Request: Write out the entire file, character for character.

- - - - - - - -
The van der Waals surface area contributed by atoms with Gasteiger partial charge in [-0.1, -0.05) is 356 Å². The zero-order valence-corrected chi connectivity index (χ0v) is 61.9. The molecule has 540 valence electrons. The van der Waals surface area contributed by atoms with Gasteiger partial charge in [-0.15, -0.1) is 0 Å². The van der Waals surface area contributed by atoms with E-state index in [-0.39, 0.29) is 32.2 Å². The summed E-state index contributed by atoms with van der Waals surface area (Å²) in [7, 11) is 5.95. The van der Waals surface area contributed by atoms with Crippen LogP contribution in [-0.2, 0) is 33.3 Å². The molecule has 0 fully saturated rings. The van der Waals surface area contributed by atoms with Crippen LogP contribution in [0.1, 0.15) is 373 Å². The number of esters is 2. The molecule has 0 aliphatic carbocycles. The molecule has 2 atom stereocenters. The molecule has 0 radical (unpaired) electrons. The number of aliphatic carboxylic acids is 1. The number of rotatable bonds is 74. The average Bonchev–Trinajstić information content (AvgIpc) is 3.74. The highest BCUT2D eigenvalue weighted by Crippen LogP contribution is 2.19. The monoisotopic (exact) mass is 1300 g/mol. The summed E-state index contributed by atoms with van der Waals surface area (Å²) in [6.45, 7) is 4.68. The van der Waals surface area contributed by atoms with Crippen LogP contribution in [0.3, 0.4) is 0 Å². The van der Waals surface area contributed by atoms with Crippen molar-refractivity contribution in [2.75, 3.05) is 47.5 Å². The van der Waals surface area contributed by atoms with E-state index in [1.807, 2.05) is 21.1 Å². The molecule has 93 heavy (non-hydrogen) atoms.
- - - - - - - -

The van der Waals surface area contributed by atoms with Gasteiger partial charge in [-0.1, -0.05) is 356 Å². The zero-order valence-corrected chi connectivity index (χ0v) is 61.9. The molecule has 540 valence electrons. The van der Waals surface area contributed by atoms with Gasteiger partial charge in [-0.15, -0.1) is 0 Å². The van der Waals surface area contributed by atoms with E-state index in [-0.39, 0.29) is 32.2 Å². The summed E-state index contributed by atoms with van der Waals surface area (Å²) in [7, 11) is 5.95. The van der Waals surface area contributed by atoms with Crippen LogP contribution in [-0.2, 0) is 33.3 Å². The molecule has 0 fully saturated rings. The van der Waals surface area contributed by atoms with Crippen LogP contribution in [0.1, 0.15) is 373 Å². The number of esters is 2. The molecule has 0 aliphatic carbocycles. The molecule has 2 atom stereocenters. The molecule has 0 radical (unpaired) electrons. The number of aliphatic carboxylic acids is 1. The number of rotatable bonds is 74. The average Bonchev–Trinajstić information content (AvgIpc) is 3.74. The highest BCUT2D eigenvalue weighted by Crippen LogP contribution is 2.19. The monoisotopic (exact) mass is 1300 g/mol. The summed E-state index contributed by atoms with van der Waals surface area (Å²) in [6.45, 7) is 4.68. The van der Waals surface area contributed by atoms with Crippen LogP contribution in [0.3, 0.4) is 0 Å². The van der Waals surface area contributed by atoms with Crippen molar-refractivity contribution in [2.75, 3.05) is 47.5 Å². The van der Waals surface area contributed by atoms with E-state index in [1.807, 2.05) is 21.1 Å². The molecule has 93 heavy (non-hydrogen) atoms.